Abel Zhakata Senior Reporter
Commuter omnibuses and pirate taxis (mushika-shika) are defying Government directives on the ban of private players plying inter-city routes, with some of them even advertising their services on the social media, The Manica Post has established.
With the country’s Covid-19 cases having increased to 1 089 as of Wednesday, including 346 local transmissions, Cabinet early this week resolved that Government shall be solely responsible for inter-city travel for people who really need to travel, especially those who need to seek medical attention.
The Zimbabwe Republic Police has therefore tightened the noose on defiant private players, with a total of 326 pirate taxis and commuter omnibuses impounded during the past week in Manicaland alone for flouting Covid-19 regulations.
However, it is almost business as usual for some private players as some bad apples within the police force have been accused of facilitating the illegal activities.
Initially during the first weeks of the ongoing national lockdown, people would travel at night in an effort to evade the police.
Now more than three months into the lockdown, the private players seem unfazed and are operating openly.
Some have even engaged touts to help them lure passengers to their vehicles.
Surprisingly, some of the pick-up points are just a stone’s throw away from mounted roadblocks.
In Chipinge, commuters are being picked at the NSSA complex.
In Mutare, the kombis and mushika-shika are picking commuters at Mutare Teachers’ College, Dangamvura Link Road, Sakubva Swimming Pool, Paulington Post Office, Zesa Megawatt Building, Victoria Chitepo Provincial Hospital, Zuva Christmas Pass Service Station, Penhalonga Turnoff and Magamba Training Centre.
Pirate taxis plying the Mutare-Harare route then pass through roadblocks at Zuva Christmas Pass Service Station, Penhalonga Turn-Off, Nyazura, Rusape, Headlands, Macheke, Marondera and Mabvuku turn-off.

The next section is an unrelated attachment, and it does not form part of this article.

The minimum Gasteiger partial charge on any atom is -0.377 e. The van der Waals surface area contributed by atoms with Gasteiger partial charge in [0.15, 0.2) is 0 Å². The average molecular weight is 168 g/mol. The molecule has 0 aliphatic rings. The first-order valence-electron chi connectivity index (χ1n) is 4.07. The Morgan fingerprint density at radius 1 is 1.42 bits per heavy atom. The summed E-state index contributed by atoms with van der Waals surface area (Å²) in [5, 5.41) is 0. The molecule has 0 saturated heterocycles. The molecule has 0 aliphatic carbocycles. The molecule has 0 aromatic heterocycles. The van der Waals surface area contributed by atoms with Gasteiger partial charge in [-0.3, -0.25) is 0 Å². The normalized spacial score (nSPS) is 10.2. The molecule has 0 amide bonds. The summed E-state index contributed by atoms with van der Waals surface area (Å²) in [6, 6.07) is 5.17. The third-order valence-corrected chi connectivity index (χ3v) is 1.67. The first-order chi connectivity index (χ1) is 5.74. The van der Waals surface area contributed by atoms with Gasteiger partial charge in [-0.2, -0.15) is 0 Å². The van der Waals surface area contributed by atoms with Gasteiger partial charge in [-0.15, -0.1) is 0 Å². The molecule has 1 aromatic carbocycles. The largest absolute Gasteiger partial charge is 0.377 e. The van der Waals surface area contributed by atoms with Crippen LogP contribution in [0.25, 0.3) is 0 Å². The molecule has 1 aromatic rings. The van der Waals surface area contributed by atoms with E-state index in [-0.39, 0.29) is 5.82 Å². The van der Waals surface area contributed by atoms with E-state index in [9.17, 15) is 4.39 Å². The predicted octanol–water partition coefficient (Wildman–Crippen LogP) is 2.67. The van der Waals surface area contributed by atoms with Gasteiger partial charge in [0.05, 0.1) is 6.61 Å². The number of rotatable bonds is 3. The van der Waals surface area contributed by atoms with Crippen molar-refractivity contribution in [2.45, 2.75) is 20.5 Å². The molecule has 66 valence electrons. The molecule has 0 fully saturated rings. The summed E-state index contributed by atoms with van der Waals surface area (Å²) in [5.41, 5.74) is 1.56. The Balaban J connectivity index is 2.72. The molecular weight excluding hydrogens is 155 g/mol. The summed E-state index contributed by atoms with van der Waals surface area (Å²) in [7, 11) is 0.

Private operators who spoke to The Manica Post claimed that they are buying their passage through greasing the palms of unscrupulous security details at the check points.
As a result of the uncouth and pricey practice, fares from Mutare to Harare are pegged at between US$8 and US$10.
Mr Tawanda Chisoni, a pirate taxi driver who plies the Harare-Mutare route, vowed to continue doing business despite the increasing Covid-19 cases and Government’s directives.
“Never mind the roadblocks, I will always find my way to Harare,” he said.
Although Mr Chisoni’s Toyota Wish has the capacity to carry seven passengers, on average he carries 11, with the front seat occupied by three people, including the driver.
“You just have to sit down and come up with a good fare which caters for all the ‘inconveniences’ you encounter along the way. Currently, I am charging US$10 for a trip from Mutare to Harare.
“You can easily bypass traffic cops. A $5 note will buy your passage at the roadblocks, even if you are carrying excess passengers,” claimed Mr Chisoni.